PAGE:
China’s easing of Covid tracking rules to free up stretched resources in Guangdong: official
- Local authorities no longer have to investigate close contacts of close contacts
- But zero-Covid still in place and officials worry they will be held responsible for any rise in cases
But some officials also said they were worried that they would still be held responsible if the outbreak continued to escalate after the relaxation.
The fresh peak came just a day after Beijing unveiled an easing in some Covid-19 measures, including no longer requiring local governments to track “secondary” close contacts – close contacts of close contacts of infected people.
The changes are designed to reduce the economic and social impact of the stringent zero-Covid policy which has been a drag on the world’s second-largest economy, disrupting people and goods flow, industrial activity and frustrating residents and foreign investors with lockdowns, quarantines, frequent testing and regular travel interruptions.
A major centre of the latest round outbreak is the Guangdong capital Guangzhou, which accounts for over 95 per cent of the province’s total infections. It reported 3,180 new local cases, including 2921 asymptomatic infections, on Saturday, or nearly 600 more than a day earlier.
The southern metropolis of more than 18 million people has restricted movement in a number of districts. A lockdown in the city’s densely populated district of Haizhu was extended until Sunday, and various restrictions are in place in at least two other districts.
But, in line with the new rules, the city said it would no longer track secondary close contacts.
Zhang Zhoubin, Communist Party secretary and spokesman of Guangzhou Centre for Disease Control and Prevention, told broadcaster CCTV on Friday night that the new measures would be “a good thing” for the city.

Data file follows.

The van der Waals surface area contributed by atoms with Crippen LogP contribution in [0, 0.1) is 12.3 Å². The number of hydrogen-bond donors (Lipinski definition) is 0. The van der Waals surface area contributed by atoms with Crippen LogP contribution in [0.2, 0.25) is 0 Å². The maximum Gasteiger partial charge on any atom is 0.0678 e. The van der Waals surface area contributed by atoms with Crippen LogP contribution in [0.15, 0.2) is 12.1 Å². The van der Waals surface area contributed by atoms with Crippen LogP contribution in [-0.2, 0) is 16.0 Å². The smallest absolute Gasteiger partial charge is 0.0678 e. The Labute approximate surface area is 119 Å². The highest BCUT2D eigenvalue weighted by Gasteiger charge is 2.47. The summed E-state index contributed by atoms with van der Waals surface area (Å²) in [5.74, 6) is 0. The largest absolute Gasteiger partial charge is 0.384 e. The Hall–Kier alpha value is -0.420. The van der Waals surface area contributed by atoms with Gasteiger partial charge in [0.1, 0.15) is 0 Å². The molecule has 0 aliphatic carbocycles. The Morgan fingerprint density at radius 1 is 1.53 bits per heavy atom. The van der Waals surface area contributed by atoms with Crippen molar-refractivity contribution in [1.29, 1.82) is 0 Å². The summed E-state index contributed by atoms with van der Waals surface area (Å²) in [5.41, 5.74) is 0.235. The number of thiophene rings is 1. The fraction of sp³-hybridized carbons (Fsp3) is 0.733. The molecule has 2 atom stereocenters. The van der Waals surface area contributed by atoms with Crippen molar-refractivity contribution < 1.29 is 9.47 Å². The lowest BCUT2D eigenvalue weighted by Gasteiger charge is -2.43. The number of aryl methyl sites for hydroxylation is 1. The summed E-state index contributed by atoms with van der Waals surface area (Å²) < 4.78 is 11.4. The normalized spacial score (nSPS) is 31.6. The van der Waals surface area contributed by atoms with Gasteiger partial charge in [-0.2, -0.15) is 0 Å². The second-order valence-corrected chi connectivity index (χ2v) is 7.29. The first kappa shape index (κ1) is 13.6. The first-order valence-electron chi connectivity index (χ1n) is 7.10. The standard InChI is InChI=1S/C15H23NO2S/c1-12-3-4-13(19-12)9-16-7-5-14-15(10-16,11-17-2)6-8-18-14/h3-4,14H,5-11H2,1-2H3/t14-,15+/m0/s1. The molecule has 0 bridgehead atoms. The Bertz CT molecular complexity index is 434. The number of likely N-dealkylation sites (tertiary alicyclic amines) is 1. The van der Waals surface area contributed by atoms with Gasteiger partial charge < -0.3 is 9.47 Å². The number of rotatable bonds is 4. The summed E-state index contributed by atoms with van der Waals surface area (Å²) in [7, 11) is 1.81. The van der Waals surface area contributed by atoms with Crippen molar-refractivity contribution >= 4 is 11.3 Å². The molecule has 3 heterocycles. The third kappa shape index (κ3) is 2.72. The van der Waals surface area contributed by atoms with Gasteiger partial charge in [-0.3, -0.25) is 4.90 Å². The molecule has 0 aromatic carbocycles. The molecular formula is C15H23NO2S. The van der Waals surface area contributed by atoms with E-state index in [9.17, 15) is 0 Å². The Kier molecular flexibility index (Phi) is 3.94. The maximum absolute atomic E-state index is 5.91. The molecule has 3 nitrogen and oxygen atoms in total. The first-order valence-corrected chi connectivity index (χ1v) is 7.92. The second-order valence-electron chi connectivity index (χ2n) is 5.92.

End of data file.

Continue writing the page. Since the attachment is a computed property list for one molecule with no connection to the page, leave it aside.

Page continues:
“The tracking of the secondary close contacts consumes [a lot of] resources. Limiting it to just close contacts will … make it more accurate and effective.”
But a Guangdong health official said local health officials, like their counterparts in other parts of China, were concerned that they would have to be answerable if cases rose after the easing in control measures.
“Yes, we will implement the central government’s measures faithfully, leaving out secondary close contacts. But the end game has not changed,” said the official, who declined to be named.
“At the end of the day, we are responsible for bringing the current infection under control because Beijing has made it very clear that it has not changed the zero-Covid policy. That means, we have to move even faster to identify close contacts and quarantine them.”
The outbreak in Guangzhou started in early November and is the first major test of the new provincial leadership.
Huang Kunming, 65, Politburo member and former party publicity chief, became Guangdong’s party secretary at the end of October, after his predecessor Li Xi, 66, was promoted to become the new party disciplinary chief and a member of the Politburo’s Standing Committee.
In other parts of the country, major outbreaks are recorded in Zhengzhou, Henan province, Chongqing municipality and Hohhot in Inner Mongolia.